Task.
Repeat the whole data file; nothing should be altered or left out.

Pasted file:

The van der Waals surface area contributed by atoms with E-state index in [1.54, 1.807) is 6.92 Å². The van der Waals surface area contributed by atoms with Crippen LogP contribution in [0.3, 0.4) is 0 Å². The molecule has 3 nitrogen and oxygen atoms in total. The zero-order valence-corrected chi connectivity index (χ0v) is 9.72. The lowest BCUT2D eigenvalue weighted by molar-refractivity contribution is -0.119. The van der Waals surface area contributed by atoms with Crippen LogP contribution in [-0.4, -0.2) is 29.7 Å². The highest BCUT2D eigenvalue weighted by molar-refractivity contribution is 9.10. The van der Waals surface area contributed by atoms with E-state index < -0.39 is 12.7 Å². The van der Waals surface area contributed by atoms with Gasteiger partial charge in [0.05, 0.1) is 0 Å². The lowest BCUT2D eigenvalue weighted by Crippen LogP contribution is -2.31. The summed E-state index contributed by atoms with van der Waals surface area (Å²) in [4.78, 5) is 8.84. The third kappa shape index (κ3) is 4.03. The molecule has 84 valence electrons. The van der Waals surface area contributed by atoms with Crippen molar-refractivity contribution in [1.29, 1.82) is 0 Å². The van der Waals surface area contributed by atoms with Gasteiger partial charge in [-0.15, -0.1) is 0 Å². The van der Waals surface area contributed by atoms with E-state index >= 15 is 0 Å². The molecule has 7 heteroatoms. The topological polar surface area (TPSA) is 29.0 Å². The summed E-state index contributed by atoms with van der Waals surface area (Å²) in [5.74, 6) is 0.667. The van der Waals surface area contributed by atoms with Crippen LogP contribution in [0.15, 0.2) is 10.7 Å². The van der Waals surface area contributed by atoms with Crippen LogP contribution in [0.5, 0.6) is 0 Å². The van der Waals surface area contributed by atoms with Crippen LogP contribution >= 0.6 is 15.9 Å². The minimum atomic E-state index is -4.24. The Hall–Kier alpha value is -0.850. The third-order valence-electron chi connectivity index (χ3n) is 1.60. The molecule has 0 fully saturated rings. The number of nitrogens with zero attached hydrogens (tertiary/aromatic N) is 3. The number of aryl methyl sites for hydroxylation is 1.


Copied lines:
The van der Waals surface area contributed by atoms with E-state index in [1.54, 1.807) is 6.92 Å². The van der Waals surface area contributed by atoms with Crippen LogP contribution in [0.3, 0.4) is 0 Å². The molecule has 3 nitrogen and oxygen atoms in total. The zero-order valence-corrected chi connectivity index (χ0v) is 9.72. The lowest BCUT2D eigenvalue weighted by molar-refractivity contribution is -0.119. The van der Waals surface area contributed by atoms with Crippen LogP contribution in [-0.4, -0.2) is 29.7 Å². The highest BCUT2D eigenvalue weighted by molar-refractivity contribution is 9.10. The van der Waals surface area contributed by atoms with E-state index < -0.39 is 12.7 Å². The van der Waals surface area contributed by atoms with Gasteiger partial charge in [0.05, 0.1) is 0 Å². The lowest BCUT2D eigenvalue weighted by Crippen LogP contribution is -2.31. The summed E-state index contributed by atoms with van der Waals surface area (Å²) in [4.78, 5) is 8.84. The third kappa shape index (κ3) is 4.03. The molecule has 84 valence electrons. The van der Waals surface area contributed by atoms with Crippen molar-refractivity contribution in [1.29, 1.82) is 0 Å². The van der Waals surface area contributed by atoms with Gasteiger partial charge in [-0.15, -0.1) is 0 Å². The van der Waals surface area contributed by atoms with E-state index >= 15 is 0 Å². The molecule has 7 heteroatoms. The topological polar surface area (TPSA) is 29.0 Å². The summed E-state index contributed by atoms with van der Waals surface area (Å²) in [5.74, 6) is 0.667. The van der Waals surface area contributed by atoms with Crippen LogP contribution in [0.15, 0.2) is 10.7 Å². The van der Waals surface area contributed by atoms with Crippen LogP contribution in [0.5, 0.6) is 0 Å². The van der Waals surface area contributed by atoms with Crippen LogP contribution >= 0.6 is 15.9 Å². The minimum atomic E-state index is -4.24. The Hall–Kier alpha value is -0.850. The third-order valence-electron chi connectivity index (χ3n) is 1.60. The molecule has 0 fully saturated rings. The number of nitrogens with zero attached hydrogens (tertiary/aromatic N) is 3. The number of aryl methyl sites for hydroxylation is 1.